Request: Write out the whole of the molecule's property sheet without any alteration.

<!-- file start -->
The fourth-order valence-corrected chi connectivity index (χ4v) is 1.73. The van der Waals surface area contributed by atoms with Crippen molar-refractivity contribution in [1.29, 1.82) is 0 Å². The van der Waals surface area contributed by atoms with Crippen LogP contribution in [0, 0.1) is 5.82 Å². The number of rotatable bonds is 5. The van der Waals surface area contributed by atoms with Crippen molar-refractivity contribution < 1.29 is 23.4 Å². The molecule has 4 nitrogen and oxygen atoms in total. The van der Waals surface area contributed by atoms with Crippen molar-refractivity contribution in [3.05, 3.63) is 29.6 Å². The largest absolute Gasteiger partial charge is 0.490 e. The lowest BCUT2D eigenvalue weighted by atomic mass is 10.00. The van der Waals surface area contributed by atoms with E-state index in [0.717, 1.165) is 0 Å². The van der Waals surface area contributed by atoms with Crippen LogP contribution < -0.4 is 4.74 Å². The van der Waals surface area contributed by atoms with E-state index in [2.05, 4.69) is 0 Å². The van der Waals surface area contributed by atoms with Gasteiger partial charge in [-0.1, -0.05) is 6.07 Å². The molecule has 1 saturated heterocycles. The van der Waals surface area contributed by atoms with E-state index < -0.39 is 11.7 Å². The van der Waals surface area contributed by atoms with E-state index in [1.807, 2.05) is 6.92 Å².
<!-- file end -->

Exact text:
The fourth-order valence-corrected chi connectivity index (χ4v) is 1.73. The van der Waals surface area contributed by atoms with Crippen molar-refractivity contribution in [1.29, 1.82) is 0 Å². The van der Waals surface area contributed by atoms with Crippen LogP contribution in [0, 0.1) is 5.82 Å². The number of rotatable bonds is 5. The van der Waals surface area contributed by atoms with Crippen molar-refractivity contribution < 1.29 is 23.4 Å². The molecule has 4 nitrogen and oxygen atoms in total. The van der Waals surface area contributed by atoms with Crippen molar-refractivity contribution in [3.05, 3.63) is 29.6 Å². The largest absolute Gasteiger partial charge is 0.490 e. The lowest BCUT2D eigenvalue weighted by atomic mass is 10.00. The van der Waals surface area contributed by atoms with E-state index in [0.717, 1.165) is 0 Å². The van der Waals surface area contributed by atoms with Crippen LogP contribution < -0.4 is 4.74 Å². The van der Waals surface area contributed by atoms with E-state index in [2.05, 4.69) is 0 Å². The van der Waals surface area contributed by atoms with Gasteiger partial charge in [-0.1, -0.05) is 6.07 Å². The molecule has 1 saturated heterocycles. The van der Waals surface area contributed by atoms with E-state index < -0.39 is 11.7 Å². The van der Waals surface area contributed by atoms with E-state index in [1.807, 2.05) is 6.92 Å².